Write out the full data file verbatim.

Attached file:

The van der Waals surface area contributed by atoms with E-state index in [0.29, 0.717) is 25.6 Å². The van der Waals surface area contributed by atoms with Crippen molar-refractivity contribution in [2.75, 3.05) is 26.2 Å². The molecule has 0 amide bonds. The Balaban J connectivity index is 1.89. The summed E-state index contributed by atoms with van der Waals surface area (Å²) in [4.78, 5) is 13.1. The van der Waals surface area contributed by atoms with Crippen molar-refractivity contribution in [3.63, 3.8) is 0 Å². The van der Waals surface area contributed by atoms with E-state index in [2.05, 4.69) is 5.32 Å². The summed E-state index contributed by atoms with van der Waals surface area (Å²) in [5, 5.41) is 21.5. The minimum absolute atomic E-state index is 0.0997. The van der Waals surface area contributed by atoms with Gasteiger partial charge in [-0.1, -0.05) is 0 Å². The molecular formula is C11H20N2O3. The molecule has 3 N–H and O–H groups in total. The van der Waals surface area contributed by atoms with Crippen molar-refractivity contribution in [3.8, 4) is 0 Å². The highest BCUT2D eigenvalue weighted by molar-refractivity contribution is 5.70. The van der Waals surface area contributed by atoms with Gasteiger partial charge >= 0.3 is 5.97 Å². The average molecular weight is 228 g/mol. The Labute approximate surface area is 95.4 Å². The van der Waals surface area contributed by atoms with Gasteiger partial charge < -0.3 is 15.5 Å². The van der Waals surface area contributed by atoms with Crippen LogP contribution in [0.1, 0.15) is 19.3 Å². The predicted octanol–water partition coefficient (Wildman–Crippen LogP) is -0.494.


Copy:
The van der Waals surface area contributed by atoms with E-state index in [0.29, 0.717) is 25.6 Å². The van der Waals surface area contributed by atoms with Crippen molar-refractivity contribution in [2.75, 3.05) is 26.2 Å². The molecule has 0 amide bonds. The Balaban J connectivity index is 1.89. The summed E-state index contributed by atoms with van der Waals surface area (Å²) in [4.78, 5) is 13.1. The van der Waals surface area contributed by atoms with Crippen molar-refractivity contribution in [3.63, 3.8) is 0 Å². The van der Waals surface area contributed by atoms with E-state index in [2.05, 4.69) is 5.32 Å². The summed E-state index contributed by atoms with van der Waals surface area (Å²) in [5, 5.41) is 21.5. The minimum absolute atomic E-state index is 0.0997. The van der Waals surface area contributed by atoms with Gasteiger partial charge in [-0.1, -0.05) is 0 Å². The molecular formula is C11H20N2O3. The molecule has 3 N–H and O–H groups in total. The van der Waals surface area contributed by atoms with Crippen molar-refractivity contribution in [3.8, 4) is 0 Å². The highest BCUT2D eigenvalue weighted by molar-refractivity contribution is 5.70. The van der Waals surface area contributed by atoms with Gasteiger partial charge >= 0.3 is 5.97 Å². The average molecular weight is 228 g/mol. The Labute approximate surface area is 95.4 Å². The van der Waals surface area contributed by atoms with Gasteiger partial charge < -0.3 is 15.5 Å². The van der Waals surface area contributed by atoms with Crippen LogP contribution in [0.1, 0.15) is 19.3 Å². The predicted octanol–water partition coefficient (Wildman–Crippen LogP) is -0.494.